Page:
For the second time in a month, a state court sided with a Baptist convention over a college in a dispute over governance.
A Missouri appeals court on Monday revived a lawsuit in which the state's Baptist convention challenged the right of Missouri Baptist University and four other church-related entities to elect their own trustees.
In 2001, the university (then Missouri Baptist College) and the other nonprofit agencies altered their charters to create self-perpetuating governing boards, part of an attempt to distance themselves from the Missouri Baptist Convention and the increasingly conservative direction it was taking. The convention sued the groups in 2002, charging that their new articles of incorporation were null and void because the convention had not approved them. It also withheld $1 million in funds from the university.
In a series of court rulings, culminating in March 2004, a state court judge concluded that the convention did not have the right to challenge the decisions by the college and the other groups because neither it nor its affiliated churches were "members" of the groups.
"A shadow has finally been lifted from the university," R. Alton Lacey, president of Missouri Baptist University, said at the time, heralding the end of the lawsuit.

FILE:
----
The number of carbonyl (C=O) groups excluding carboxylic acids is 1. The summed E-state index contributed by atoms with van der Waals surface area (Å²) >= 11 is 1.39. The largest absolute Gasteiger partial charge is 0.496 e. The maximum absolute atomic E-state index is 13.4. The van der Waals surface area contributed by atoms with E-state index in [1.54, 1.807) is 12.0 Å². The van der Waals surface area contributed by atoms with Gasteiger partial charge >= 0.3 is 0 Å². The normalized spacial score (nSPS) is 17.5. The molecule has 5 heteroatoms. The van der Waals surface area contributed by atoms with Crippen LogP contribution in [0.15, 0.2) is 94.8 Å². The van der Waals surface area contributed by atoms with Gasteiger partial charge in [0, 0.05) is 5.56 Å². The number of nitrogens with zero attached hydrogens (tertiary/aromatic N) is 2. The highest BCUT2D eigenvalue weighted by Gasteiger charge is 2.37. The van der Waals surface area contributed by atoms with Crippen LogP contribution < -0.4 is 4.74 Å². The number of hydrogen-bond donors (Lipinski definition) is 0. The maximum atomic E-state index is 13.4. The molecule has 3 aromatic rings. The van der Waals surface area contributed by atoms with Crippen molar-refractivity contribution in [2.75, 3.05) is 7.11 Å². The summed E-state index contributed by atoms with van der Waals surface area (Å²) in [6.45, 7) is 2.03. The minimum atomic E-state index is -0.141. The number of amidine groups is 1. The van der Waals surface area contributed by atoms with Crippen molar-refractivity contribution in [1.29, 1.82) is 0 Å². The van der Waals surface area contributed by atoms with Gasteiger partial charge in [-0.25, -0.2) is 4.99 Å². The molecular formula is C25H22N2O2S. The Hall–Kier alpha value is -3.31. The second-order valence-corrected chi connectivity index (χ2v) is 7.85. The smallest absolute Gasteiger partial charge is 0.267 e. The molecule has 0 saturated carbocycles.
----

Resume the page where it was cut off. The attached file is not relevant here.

But the Missouri Baptist Convention appealed the decision, and in its largely procedural ruling Tuesday, a three-judge panel of the Missouri Court of Appeals said that the convention did indeed have standing to sue its affiliated agencies and directed the lower court judge who originally considered the case to take it up again.
A lawyer for the baptist convention, Michael Whitehead, did not return a telephone call seeking comment. But a news release from the convention quoted him as saying that he expected the courts to "hold the breakaway trustees accountable for their unlawful acts of changing their corporate charters to cut off MBC’s rights to elect trustees.”
Paul Huse, director of marketing and public relations at Missouri Baptist University, on Thursday played down the potential impact of the appeals court's decision. "We don't think this changes anything, really," he said. "The unfortunate part is that we're going to have to spend more time in court. But ultimately, we think the court will recognize that we went through all the proper procedures and that the convention cannot have been injured" by the university's actions.
On May 23, The Georgia Supreme Court ruled May 23 that under Georgia corporate law, Shorter College did not have the authority to sever its ties to the Georgia Baptist Convention in 2002.
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